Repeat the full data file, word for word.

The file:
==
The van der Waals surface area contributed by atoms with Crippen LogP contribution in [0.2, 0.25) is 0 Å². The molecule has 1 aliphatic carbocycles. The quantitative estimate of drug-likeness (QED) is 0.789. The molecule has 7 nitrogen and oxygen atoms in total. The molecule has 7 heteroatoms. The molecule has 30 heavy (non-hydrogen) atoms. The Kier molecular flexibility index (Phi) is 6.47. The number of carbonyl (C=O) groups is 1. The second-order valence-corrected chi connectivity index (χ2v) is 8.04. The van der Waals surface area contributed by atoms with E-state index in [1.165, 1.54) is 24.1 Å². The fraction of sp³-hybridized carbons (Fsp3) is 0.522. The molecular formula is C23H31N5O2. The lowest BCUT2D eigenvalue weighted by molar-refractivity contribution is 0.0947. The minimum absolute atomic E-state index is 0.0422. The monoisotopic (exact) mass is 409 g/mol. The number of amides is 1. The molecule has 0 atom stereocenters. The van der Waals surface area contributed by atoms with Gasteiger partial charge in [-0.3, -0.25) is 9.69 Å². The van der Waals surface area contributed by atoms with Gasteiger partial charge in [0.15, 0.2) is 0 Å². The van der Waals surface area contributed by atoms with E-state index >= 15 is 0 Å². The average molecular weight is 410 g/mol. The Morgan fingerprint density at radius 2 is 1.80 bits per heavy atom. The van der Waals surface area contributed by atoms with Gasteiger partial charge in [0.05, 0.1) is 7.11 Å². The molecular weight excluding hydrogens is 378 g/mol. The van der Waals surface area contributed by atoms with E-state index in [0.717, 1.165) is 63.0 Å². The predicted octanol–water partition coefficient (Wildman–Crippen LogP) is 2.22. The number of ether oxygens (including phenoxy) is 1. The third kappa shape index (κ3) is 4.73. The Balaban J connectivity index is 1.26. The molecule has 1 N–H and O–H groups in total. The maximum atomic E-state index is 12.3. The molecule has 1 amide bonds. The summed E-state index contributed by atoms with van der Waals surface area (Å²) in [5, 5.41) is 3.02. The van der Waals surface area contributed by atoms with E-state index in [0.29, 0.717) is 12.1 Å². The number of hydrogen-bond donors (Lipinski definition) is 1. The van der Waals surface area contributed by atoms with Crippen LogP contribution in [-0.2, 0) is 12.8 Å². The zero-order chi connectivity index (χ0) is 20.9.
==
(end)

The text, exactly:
The van der Waals surface area contributed by atoms with Crippen LogP contribution in [0.2, 0.25) is 0 Å². The molecule has 1 aliphatic carbocycles. The quantitative estimate of drug-likeness (QED) is 0.789. The molecule has 7 nitrogen and oxygen atoms in total. The molecule has 7 heteroatoms. The molecule has 30 heavy (non-hydrogen) atoms. The Kier molecular flexibility index (Phi) is 6.47. The number of carbonyl (C=O) groups is 1. The second-order valence-corrected chi connectivity index (χ2v) is 8.04. The van der Waals surface area contributed by atoms with E-state index in [1.165, 1.54) is 24.1 Å². The fraction of sp³-hybridized carbons (Fsp3) is 0.522. The molecular formula is C23H31N5O2. The lowest BCUT2D eigenvalue weighted by molar-refractivity contribution is 0.0947. The minimum absolute atomic E-state index is 0.0422. The monoisotopic (exact) mass is 409 g/mol. The number of amides is 1. The molecule has 0 atom stereocenters. The van der Waals surface area contributed by atoms with Gasteiger partial charge in [-0.3, -0.25) is 9.69 Å². The van der Waals surface area contributed by atoms with Gasteiger partial charge in [0.15, 0.2) is 0 Å². The van der Waals surface area contributed by atoms with E-state index >= 15 is 0 Å². The average molecular weight is 410 g/mol. The Morgan fingerprint density at radius 2 is 1.80 bits per heavy atom. The van der Waals surface area contributed by atoms with Gasteiger partial charge in [0.05, 0.1) is 7.11 Å². The molecular weight excluding hydrogens is 378 g/mol. The van der Waals surface area contributed by atoms with E-state index in [0.717, 1.165) is 63.0 Å². The predicted octanol–water partition coefficient (Wildman–Crippen LogP) is 2.22. The number of ether oxygens (including phenoxy) is 1. The third kappa shape index (κ3) is 4.73. The Balaban J connectivity index is 1.26. The molecule has 1 N–H and O–H groups in total. The maximum atomic E-state index is 12.3. The molecule has 1 amide bonds. The summed E-state index contributed by atoms with van der Waals surface area (Å²) in [5, 5.41) is 3.02. The van der Waals surface area contributed by atoms with E-state index in [0.29, 0.717) is 12.1 Å². The number of hydrogen-bond donors (Lipinski definition) is 1. The van der Waals surface area contributed by atoms with Crippen LogP contribution in [-0.2, 0) is 12.8 Å². The zero-order chi connectivity index (χ0) is 20.9.